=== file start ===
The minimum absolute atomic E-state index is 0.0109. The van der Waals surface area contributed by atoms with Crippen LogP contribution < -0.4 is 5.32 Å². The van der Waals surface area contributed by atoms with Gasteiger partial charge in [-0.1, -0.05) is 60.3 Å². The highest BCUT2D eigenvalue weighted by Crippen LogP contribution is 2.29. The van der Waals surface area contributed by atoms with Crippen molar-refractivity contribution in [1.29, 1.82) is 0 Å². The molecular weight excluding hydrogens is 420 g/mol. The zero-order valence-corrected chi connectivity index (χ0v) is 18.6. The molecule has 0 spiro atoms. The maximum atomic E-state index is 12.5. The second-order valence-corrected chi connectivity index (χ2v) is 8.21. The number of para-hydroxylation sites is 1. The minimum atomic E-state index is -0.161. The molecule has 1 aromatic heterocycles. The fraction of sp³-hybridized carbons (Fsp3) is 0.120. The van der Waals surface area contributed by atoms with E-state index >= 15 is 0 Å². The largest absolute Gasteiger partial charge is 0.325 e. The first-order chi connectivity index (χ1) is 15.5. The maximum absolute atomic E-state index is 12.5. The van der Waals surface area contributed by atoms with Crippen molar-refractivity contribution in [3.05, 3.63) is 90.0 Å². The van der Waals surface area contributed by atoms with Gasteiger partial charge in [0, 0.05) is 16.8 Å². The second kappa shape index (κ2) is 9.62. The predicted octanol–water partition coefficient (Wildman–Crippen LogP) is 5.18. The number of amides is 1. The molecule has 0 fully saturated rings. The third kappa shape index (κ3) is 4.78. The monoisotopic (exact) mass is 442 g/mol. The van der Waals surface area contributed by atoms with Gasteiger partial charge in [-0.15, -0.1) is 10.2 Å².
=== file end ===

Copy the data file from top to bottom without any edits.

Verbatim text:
The minimum absolute atomic E-state index is 0.0109. The van der Waals surface area contributed by atoms with Crippen LogP contribution < -0.4 is 5.32 Å². The van der Waals surface area contributed by atoms with Gasteiger partial charge in [-0.1, -0.05) is 60.3 Å². The highest BCUT2D eigenvalue weighted by Crippen LogP contribution is 2.29. The van der Waals surface area contributed by atoms with Crippen molar-refractivity contribution in [1.29, 1.82) is 0 Å². The molecular weight excluding hydrogens is 420 g/mol. The zero-order valence-corrected chi connectivity index (χ0v) is 18.6. The molecule has 0 spiro atoms. The maximum atomic E-state index is 12.5. The second-order valence-corrected chi connectivity index (χ2v) is 8.21. The number of para-hydroxylation sites is 1. The minimum atomic E-state index is -0.161. The molecule has 1 aromatic heterocycles. The fraction of sp³-hybridized carbons (Fsp3) is 0.120. The van der Waals surface area contributed by atoms with E-state index >= 15 is 0 Å². The largest absolute Gasteiger partial charge is 0.325 e. The first-order chi connectivity index (χ1) is 15.5. The maximum absolute atomic E-state index is 12.5. The van der Waals surface area contributed by atoms with Crippen molar-refractivity contribution in [3.05, 3.63) is 90.0 Å². The van der Waals surface area contributed by atoms with Gasteiger partial charge in [0, 0.05) is 16.8 Å². The second kappa shape index (κ2) is 9.62. The predicted octanol–water partition coefficient (Wildman–Crippen LogP) is 5.18. The number of amides is 1. The molecule has 0 fully saturated rings. The third kappa shape index (κ3) is 4.78. The monoisotopic (exact) mass is 442 g/mol. The van der Waals surface area contributed by atoms with Gasteiger partial charge in [-0.15, -0.1) is 10.2 Å².